I have free will, so Omega can’t predict me. This problem is paradoxical.
This is a silly dilemma; why would Omega do that? noteOther Newcomblike problems may seem more naturally motivated, such as voting in elections, the Prisoner’s Dilemma, Parfit’s Hitchhiker, and the Absent-Minded Driver dilemma.
Evidential decision theory
Evidential decision theories can be seen as a form of decision theory that was originally written down by historical accident—writing the expected utility formula as if it using Bayesian updating, because Bayesian updating is usually the way we condition probability functions. Historically, though, evidential decision theories was explicitly named as such in an (arguably failed) attempt to rationalize the pretheoretic answer of “I expect to do better if I one-box” on Newcomb’s Problem.
On Evidential decision theories, the is to choose so that your act is the best news you could have received about your action; in other words, imagine being told that you had in fact made each of your possible choices, imagine what you would believe about the world in that case, and output the choice which would be the best news. Thus, evidential agents one-box on Newcomb’s Problem.
Although the EDT answer happens to conform with “the behavior of the agents that end up rich” on Newcomb’s Problem, LDT proponents note that it does not do so in general; see e.g. the transparent newcomb’s problem.
Causal decision theory
On causal decision theories, the principle of rational choice is to choose according to the causal consequences of your physical act; formally, to calculate expected utility by conditioning using a. To choose, imagine as the world as it is right up until the moment of your physical act; assume that your physical act changes without that changing anything else about the world up until that point; then imagine time running forward under what your model says are the rules or physical laws.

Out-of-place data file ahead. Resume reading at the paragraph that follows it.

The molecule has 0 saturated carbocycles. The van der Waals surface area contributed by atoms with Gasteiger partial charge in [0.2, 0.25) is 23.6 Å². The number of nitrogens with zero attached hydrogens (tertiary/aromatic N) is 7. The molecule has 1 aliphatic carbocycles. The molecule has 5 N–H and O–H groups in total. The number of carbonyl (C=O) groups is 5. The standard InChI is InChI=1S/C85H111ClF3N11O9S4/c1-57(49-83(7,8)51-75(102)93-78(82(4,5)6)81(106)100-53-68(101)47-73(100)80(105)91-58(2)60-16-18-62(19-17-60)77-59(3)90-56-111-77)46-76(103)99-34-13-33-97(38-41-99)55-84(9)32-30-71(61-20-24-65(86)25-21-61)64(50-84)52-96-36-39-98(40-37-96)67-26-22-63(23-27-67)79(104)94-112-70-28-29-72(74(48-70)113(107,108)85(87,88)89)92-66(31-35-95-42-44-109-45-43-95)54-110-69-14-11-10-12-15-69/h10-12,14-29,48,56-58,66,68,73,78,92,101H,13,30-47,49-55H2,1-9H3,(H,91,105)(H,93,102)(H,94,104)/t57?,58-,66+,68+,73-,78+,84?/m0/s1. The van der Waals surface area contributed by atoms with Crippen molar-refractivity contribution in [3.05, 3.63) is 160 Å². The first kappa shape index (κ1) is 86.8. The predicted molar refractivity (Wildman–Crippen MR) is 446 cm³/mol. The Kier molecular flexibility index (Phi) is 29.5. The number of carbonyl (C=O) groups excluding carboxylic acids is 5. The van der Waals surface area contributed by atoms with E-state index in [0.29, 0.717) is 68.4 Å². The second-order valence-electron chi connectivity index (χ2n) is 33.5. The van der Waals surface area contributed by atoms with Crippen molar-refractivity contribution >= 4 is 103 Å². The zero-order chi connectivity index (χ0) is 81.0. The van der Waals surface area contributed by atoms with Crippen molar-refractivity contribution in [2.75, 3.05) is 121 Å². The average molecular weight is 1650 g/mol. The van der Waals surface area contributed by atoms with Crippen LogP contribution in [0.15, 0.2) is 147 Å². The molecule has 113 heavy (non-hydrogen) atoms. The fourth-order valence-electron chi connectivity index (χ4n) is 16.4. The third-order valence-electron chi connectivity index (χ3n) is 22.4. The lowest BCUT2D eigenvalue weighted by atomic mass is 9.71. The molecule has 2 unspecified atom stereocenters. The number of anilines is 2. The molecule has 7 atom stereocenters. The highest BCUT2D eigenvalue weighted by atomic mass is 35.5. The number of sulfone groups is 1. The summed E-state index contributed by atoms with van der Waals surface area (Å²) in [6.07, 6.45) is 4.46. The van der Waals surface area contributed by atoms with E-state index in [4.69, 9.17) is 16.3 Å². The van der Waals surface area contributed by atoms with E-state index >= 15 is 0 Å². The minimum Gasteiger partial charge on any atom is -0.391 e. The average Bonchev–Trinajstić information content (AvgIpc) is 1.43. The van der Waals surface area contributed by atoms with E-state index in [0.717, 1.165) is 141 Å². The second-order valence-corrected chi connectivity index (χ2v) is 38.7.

A causal agent thus believes that Box B is already empty, and takes both boxes. When they imagine the (counterfactual) result of taking only box B instead, they imagine the world being the same up until that point in time—including Box B remaining empty—and then imagine the result of taking only Box B under physical laws past that point, namely, going home with $0.
Historically speaking, causal decision theory was first invented to justify two-boxing on Newcomb’s Problem; we can see CDT as formalizing the pretheoretic intuition, “Omega’s already gone, so I can’t get more money by leaving behind Box A.”
Logical decision theories
On logical decision theories, the principle of rational choice is “Decide as though you are choosing the logical output of your decision algorithm.” E.g., on , our extended causal model of the world would include a logical proposition for whether the output of your decision algorithm is ‘one-box’ or ‘two-box’; and this logical fact would affect both Omega’s prediction of you, and your actual decision. Thus, an LDT agent prefers that its algorithm have the logical output of one-boxing.
- Newcomblike decision problems
Decision problems in which your choice correlates with something other than its physical consequences (say, because somebody has predicted you very well) can do weird things to some decision theories.